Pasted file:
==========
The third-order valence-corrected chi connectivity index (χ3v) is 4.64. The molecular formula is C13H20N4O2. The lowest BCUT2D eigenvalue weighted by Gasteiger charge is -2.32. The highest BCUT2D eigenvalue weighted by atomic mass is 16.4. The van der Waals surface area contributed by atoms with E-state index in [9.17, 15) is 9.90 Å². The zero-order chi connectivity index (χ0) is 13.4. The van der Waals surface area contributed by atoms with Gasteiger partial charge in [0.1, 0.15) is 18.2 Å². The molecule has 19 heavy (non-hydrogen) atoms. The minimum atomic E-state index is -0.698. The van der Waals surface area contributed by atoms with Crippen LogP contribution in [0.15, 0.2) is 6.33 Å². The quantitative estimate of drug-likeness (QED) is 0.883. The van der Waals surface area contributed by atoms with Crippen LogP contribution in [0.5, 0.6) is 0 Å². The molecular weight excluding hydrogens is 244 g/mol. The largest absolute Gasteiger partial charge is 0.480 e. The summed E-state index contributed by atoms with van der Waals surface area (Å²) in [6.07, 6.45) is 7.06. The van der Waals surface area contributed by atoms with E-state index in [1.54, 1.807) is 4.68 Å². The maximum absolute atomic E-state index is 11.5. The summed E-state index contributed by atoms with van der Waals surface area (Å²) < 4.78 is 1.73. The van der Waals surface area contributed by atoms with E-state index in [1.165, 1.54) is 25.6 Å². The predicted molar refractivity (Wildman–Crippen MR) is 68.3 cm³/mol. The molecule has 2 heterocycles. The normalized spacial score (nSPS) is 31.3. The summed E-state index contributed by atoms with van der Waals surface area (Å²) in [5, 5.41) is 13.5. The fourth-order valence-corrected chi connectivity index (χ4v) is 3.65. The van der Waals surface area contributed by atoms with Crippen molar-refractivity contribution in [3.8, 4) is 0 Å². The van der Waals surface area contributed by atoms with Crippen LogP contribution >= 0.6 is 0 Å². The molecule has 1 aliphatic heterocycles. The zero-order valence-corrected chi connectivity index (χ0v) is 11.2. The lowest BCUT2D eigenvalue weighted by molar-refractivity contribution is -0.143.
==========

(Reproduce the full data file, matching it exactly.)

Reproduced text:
The third-order valence-corrected chi connectivity index (χ3v) is 4.64. The molecular formula is C13H20N4O2. The lowest BCUT2D eigenvalue weighted by Gasteiger charge is -2.32. The highest BCUT2D eigenvalue weighted by atomic mass is 16.4. The van der Waals surface area contributed by atoms with E-state index in [9.17, 15) is 9.90 Å². The zero-order chi connectivity index (χ0) is 13.4. The van der Waals surface area contributed by atoms with Gasteiger partial charge in [0.1, 0.15) is 18.2 Å². The molecule has 19 heavy (non-hydrogen) atoms. The minimum atomic E-state index is -0.698. The van der Waals surface area contributed by atoms with Crippen LogP contribution in [0.15, 0.2) is 6.33 Å². The quantitative estimate of drug-likeness (QED) is 0.883. The van der Waals surface area contributed by atoms with Crippen LogP contribution in [0.5, 0.6) is 0 Å². The molecular weight excluding hydrogens is 244 g/mol. The largest absolute Gasteiger partial charge is 0.480 e. The summed E-state index contributed by atoms with van der Waals surface area (Å²) in [6.07, 6.45) is 7.06. The van der Waals surface area contributed by atoms with E-state index in [1.54, 1.807) is 4.68 Å². The maximum absolute atomic E-state index is 11.5. The summed E-state index contributed by atoms with van der Waals surface area (Å²) < 4.78 is 1.73. The van der Waals surface area contributed by atoms with E-state index in [1.165, 1.54) is 25.6 Å². The predicted molar refractivity (Wildman–Crippen MR) is 68.3 cm³/mol. The molecule has 2 heterocycles. The normalized spacial score (nSPS) is 31.3. The summed E-state index contributed by atoms with van der Waals surface area (Å²) in [5, 5.41) is 13.5. The fourth-order valence-corrected chi connectivity index (χ4v) is 3.65. The van der Waals surface area contributed by atoms with Crippen molar-refractivity contribution in [3.8, 4) is 0 Å². The van der Waals surface area contributed by atoms with Crippen LogP contribution >= 0.6 is 0 Å². The molecule has 1 aliphatic heterocycles. The zero-order valence-corrected chi connectivity index (χ0v) is 11.2. The lowest BCUT2D eigenvalue weighted by molar-refractivity contribution is -0.143.